This is a quote from the book Little Man (published 1942), written by G. Herbert Sallans. The novel won the Ryeron Press Award for best Canadian novel (prize $500). The book dealt with the experiences of George Battle, the representative of the 'little man' or 'everyman,' in the time following the First World War and into the Second World War.


The author, G. Herbert Sallans, served in Lethbridge's original 39th Field Battery in the First World War, and was among the first draft of reinforcements to serve with the unit in France.


Sallans states (in the voice of George Battle, the protagonist) that it is the 'little man' who is the only one who can stand up and win the war.


"For all the known things of his life were massed now to help him in that distant, uncharted frontier. There stood his Little Man, transfigured, supreme and sublime, who will win the war -- the only man strong enough to win it."


I have not yet been able to track down a copy of the book (though I would love to) but even this little bit of information that I was able to find reminds me yet again of our incredible debt owed to people on Remembrance Day (and throughout the year).


Thank you to all of the Veterans for their sevice to us and our country.


Thanks for their families who carried on throughout the war.

Thank you to the coal miners and farmers, many of whom wished to serve but often weren't permitted to because they were deemed indispensable labour.


Thank you to the nurses who served.


Thank you to all who sacrificed, worked and fought for us in so many ways.


And an eternal thank you to those who didn't make it back home.

Tuesday, 1 November 2011

Who wants to write a novel?

November is usually a bit of a slow month for me compared to October and December.

October is all about Flashlight Cemetery Tours and Haunted Hospital Tours. In October I get to spend several late evenings in the cemetery regaling people with strange stories of Lethbridge past. We run several of our Downtown Lethbridge Treasure Hunt programs and school cemetery programs in October hoping to catch the last of the good weather before winter comes.

December is about our Christmas program where hundreds of kids come and participate in Christmas activities. Many of our volunteers are busy right now wrapping doll bodies in anticipation.

But what about November? Well, I have an idea. November is National Novel Writing Month. Participants are challenged to write 50,000 words of a new novel. Who's with me?

I think, though, I'll have to change it a little. I have several writing projects on the go and my goal is to write at least 50,000 words between them.

So I make it my pledge before the end of November to have the Cemetery as an Educational Resource book done and available to the public. To finalize (after how many years?) the grade 5 Immigrant Voices Archives kit. To research and get together the last of the reported haunted places I'm researching. To have available to the public (in anticipation of museum visits with your family during the holidays) the brochure and booklet on How to Visit Museums with Children and Families. To check off all related To Do List items from my list.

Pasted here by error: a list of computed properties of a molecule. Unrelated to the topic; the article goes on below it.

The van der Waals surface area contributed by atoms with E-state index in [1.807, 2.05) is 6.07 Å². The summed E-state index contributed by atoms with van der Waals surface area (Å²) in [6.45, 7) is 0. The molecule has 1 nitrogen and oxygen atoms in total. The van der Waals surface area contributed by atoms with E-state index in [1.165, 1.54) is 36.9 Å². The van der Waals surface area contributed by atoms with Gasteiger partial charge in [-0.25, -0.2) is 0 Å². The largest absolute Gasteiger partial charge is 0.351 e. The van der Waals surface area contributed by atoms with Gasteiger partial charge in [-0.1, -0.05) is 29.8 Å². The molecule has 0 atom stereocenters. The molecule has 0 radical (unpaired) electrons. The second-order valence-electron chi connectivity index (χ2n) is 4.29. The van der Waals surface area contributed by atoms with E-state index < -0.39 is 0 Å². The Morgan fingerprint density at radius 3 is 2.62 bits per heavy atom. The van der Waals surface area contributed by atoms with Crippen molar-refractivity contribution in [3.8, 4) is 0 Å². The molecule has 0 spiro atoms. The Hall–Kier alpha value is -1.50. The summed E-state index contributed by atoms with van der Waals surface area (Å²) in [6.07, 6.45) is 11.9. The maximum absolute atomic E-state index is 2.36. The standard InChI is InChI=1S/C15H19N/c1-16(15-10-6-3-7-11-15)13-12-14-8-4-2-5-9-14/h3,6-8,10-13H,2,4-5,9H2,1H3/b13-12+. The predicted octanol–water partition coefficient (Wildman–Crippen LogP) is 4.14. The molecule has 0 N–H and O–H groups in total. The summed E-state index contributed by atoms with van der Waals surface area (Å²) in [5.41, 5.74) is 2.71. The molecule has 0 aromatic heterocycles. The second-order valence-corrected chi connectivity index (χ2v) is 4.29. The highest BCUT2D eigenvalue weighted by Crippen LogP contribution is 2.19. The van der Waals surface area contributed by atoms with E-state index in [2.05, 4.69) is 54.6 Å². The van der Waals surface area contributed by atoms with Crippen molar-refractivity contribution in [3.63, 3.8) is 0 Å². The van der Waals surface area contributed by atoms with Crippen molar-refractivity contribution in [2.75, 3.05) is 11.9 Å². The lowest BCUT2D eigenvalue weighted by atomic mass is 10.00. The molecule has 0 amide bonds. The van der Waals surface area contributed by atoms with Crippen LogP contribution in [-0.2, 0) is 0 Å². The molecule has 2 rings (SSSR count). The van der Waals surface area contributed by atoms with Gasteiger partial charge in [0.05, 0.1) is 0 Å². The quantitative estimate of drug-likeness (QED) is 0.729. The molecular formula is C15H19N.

Now, you'll just all have to check back in December and see how it went. And if you're on board to write your own novel (or some similar project), be sure to let me know. And also sign-in with the official National Novel Writing Months web-site. Can't wait to see what comes out of a creative, ambitious month ahead.

A Special Exhibit about Local Sports



Next summer, when the world celebrates sports in London, England during the Summer Olympics and Lethbridge hosts the Alberta Summer Games, the Galt Museum & Archives will explore sports through a special in-house exhibit and a series of programs.


Sports has been an integral part of society since ancient times. The Olympics in Greece are thought to have started as far back as 776 BCE and the Mayan people played the first team sport over 3,500 years ago. Blackfoot people in this area played games that focused on learning and improving survival skills such as archery and running.


Early settlers enjoyed sports as a break from the hard work of surviving on the open prairie. Community gatherings almost always included games that pitted individuals or teams against one another. Mounted Police and ranchers played polo and cricket, games coming out of British traditions. Baseball, a mixture of many older games, eventually replaced cricket as a favourite. Horse and foot races, boxing, wrestling, pitching horseshoes and children's games such as the potatoe sack and three legged races meant the whole family could participate. Winter sports like sledding, speed skating and hockey developed from a wide variety of countries and were formalized in the late 1800s.


When we think of sports we often focus on athletes but many other people work in and/or enjoy sports. Coaches and managers, trainers and therapists, sponsors, Zamboni drivers and grass keepers, family members, sports equipment suppliers, skate sharpeners, and, of course, the fan are all critical to the success of athletes. Sports in Lethbridge has produced many heroes from all of these catagories in the past and currently.

Many things influence sports today that have changed the nature of the games from events like spontaneous shinny ball games. Things like players' high wages, television coverage, expensive tickets, performance enhancing drugs, subjective judging, serious injuries such as concussion and high profile sponsorships have altered how we look at and participate in sports. It will be interesting to explore the stories surrounding sports and sports heroes in the upcoming exhibit and the associated programs. If you have any ideas you feel would enhance the exhibit please contact me as I would love to hear what is important to you in the realm of local sports.